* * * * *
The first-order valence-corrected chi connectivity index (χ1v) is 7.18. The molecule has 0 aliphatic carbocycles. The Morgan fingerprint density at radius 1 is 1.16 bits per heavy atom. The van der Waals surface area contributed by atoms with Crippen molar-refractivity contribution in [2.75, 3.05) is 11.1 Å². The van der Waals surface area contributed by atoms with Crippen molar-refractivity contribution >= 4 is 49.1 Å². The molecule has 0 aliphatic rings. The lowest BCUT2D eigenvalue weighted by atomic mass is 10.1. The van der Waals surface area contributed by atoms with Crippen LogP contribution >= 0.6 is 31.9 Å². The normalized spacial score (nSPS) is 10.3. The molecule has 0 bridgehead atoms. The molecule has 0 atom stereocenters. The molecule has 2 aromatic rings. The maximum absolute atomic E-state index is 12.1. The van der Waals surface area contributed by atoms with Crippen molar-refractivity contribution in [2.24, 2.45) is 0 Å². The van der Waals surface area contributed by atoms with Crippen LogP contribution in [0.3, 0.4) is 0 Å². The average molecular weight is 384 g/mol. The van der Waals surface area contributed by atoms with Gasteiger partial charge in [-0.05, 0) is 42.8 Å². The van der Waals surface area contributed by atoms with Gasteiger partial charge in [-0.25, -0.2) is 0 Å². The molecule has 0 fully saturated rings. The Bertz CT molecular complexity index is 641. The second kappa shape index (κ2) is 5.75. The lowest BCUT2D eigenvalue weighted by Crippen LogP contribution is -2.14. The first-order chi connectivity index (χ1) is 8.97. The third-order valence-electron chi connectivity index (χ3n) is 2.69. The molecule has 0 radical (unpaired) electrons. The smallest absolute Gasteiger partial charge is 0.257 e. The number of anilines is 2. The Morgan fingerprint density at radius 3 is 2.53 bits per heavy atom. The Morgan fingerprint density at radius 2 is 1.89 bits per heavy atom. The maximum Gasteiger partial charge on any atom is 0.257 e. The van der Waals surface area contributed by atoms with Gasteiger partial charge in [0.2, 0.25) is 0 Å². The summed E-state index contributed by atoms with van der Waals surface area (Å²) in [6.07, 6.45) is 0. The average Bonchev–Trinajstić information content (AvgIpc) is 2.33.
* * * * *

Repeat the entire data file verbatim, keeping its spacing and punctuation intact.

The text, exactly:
The first-order valence-corrected chi connectivity index (χ1v) is 7.18. The molecule has 0 aliphatic carbocycles. The Morgan fingerprint density at radius 1 is 1.16 bits per heavy atom. The van der Waals surface area contributed by atoms with Crippen molar-refractivity contribution in [2.75, 3.05) is 11.1 Å². The van der Waals surface area contributed by atoms with Crippen molar-refractivity contribution >= 4 is 49.1 Å². The molecule has 0 aliphatic rings. The lowest BCUT2D eigenvalue weighted by atomic mass is 10.1. The van der Waals surface area contributed by atoms with Crippen LogP contribution >= 0.6 is 31.9 Å². The normalized spacial score (nSPS) is 10.3. The molecule has 0 bridgehead atoms. The molecule has 0 atom stereocenters. The molecule has 2 aromatic rings. The maximum absolute atomic E-state index is 12.1. The van der Waals surface area contributed by atoms with Crippen molar-refractivity contribution in [2.24, 2.45) is 0 Å². The van der Waals surface area contributed by atoms with Crippen LogP contribution in [0.3, 0.4) is 0 Å². The average molecular weight is 384 g/mol. The van der Waals surface area contributed by atoms with Gasteiger partial charge in [-0.05, 0) is 42.8 Å². The van der Waals surface area contributed by atoms with Gasteiger partial charge in [-0.25, -0.2) is 0 Å². The molecule has 0 fully saturated rings. The Bertz CT molecular complexity index is 641. The second kappa shape index (κ2) is 5.75. The lowest BCUT2D eigenvalue weighted by Crippen LogP contribution is -2.14. The first-order chi connectivity index (χ1) is 8.97. The third-order valence-electron chi connectivity index (χ3n) is 2.69. The molecule has 0 radical (unpaired) electrons. The smallest absolute Gasteiger partial charge is 0.257 e. The number of anilines is 2. The Morgan fingerprint density at radius 3 is 2.53 bits per heavy atom. The Morgan fingerprint density at radius 2 is 1.89 bits per heavy atom. The maximum Gasteiger partial charge on any atom is 0.257 e. The van der Waals surface area contributed by atoms with Gasteiger partial charge in [0.2, 0.25) is 0 Å². The summed E-state index contributed by atoms with van der Waals surface area (Å²) in [6.07, 6.45) is 0. The average Bonchev–Trinajstić information content (AvgIpc) is 2.33.